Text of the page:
(Finding Form Amidst) Stygian Amorphousness

A dismal little ride, for the sake of it, on sodden roads past saturated fields, on a route partly determined by which roads aren’t impassable.

Doing it means I’ve done 4,400 miles this year – the same as last year. That means I’ve met what’s been a moving target. I started out aiming for 4,500 but cut it to 4,250 in the light of the miserable start to the year and subsequent soggy summer.

I upped it to 4,400 towards the end of November when I was thinking I should easily meet it. Then December’s rain happened – and continues to happen. Add to that a couple of bouts – one still continuing – of feeling quite lousy with throat/sinus problems, and hey presto! All bets are off and plans are awry. As it is, I have now just scraped in.

There are lessons to be learned. There’s the obvious one: human plans are feeble. That’s not a revelation. A more interesting one is what we should learn about living with climate change.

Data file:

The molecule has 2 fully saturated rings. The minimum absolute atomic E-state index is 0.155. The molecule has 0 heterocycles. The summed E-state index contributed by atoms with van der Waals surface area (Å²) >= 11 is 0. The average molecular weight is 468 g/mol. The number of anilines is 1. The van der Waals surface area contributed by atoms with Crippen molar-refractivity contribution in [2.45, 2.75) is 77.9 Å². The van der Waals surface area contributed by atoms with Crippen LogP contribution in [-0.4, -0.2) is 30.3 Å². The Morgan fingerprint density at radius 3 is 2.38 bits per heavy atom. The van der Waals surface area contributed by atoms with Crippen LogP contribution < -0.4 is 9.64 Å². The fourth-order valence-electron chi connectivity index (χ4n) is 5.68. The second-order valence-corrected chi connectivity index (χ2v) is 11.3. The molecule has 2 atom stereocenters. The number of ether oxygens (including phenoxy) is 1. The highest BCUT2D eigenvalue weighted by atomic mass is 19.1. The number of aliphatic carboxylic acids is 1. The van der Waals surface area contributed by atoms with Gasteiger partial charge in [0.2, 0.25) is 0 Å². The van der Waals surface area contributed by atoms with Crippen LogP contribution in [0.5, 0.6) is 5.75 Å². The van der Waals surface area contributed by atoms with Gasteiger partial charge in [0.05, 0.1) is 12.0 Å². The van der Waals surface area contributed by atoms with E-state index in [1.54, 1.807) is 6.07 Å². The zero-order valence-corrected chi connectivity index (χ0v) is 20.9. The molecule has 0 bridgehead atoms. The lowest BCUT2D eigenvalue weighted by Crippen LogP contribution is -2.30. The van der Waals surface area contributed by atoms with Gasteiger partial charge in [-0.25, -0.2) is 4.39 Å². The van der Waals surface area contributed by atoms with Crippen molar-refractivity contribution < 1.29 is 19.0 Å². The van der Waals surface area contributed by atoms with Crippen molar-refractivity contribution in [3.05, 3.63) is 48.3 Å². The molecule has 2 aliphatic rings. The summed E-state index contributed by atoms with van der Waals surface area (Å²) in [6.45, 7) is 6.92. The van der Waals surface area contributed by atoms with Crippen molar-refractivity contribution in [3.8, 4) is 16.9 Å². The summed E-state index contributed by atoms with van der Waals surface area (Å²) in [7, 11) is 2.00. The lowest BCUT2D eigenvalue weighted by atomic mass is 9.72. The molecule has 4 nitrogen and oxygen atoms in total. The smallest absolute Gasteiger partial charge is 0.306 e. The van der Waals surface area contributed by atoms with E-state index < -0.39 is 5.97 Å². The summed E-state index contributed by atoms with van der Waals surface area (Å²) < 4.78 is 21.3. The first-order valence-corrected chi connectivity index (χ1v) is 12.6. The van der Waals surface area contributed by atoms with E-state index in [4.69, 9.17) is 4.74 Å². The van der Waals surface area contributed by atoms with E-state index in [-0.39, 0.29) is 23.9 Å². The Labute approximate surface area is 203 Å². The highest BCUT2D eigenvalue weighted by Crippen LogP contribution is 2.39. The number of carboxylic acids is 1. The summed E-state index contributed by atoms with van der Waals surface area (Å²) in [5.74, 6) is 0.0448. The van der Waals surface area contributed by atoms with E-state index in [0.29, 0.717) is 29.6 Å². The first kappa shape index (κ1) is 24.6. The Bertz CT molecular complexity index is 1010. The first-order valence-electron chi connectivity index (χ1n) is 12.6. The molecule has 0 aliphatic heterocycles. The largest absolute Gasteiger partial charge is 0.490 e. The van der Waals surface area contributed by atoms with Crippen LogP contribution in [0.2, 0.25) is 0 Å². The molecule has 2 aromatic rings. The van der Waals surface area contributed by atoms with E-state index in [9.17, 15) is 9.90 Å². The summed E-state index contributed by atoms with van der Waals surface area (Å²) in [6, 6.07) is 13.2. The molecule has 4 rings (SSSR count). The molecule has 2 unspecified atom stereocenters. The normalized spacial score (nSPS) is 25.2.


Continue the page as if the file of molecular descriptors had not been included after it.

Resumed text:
As local climates get ever more unpredictable, given how much of what we want to do is governed by the weather to some extent, we probably ought to be adopting a much more proactive ‘make the most of it’ culture, in all spheres. If March turns out to be hot and sunny again, then we should all be geared to grabbing that opportunity and making up for it later. If August is wet then let’s not bother with taking the main school holidays then. And so on.

It would need a vastly more flexible and cooperative attitude across the board – the public sector, the workplace and so on – and, of course, it won’t happen. It’s very easy to imagine to cries of “It’s too difficult”; “it would be impossible to organize”; “it would harm profitability” … etc.

And yes, I’m not a fool and I know it wouldn’t be a simple thing to adopt a different approach to how we’re organized. But, if the will was there, ways to make it work could be found. A lot would come down to the question of whether we live to work or work to live. We are by-and-large organized around the former principle when, arguably, we should be guided by the latter.

As for meeting the 4,400 mile target – I’m all too aware that means precisely nothing in any significant scheme of things. But if you’re going to set a target, to then not take it seriously would be akin to cheating whilst playing a game of patience.

As for the act of setting targets / the need to set targets – ‘fumbling for form amidst Stygian amorphousness’ perhaps sums it up. Something like that.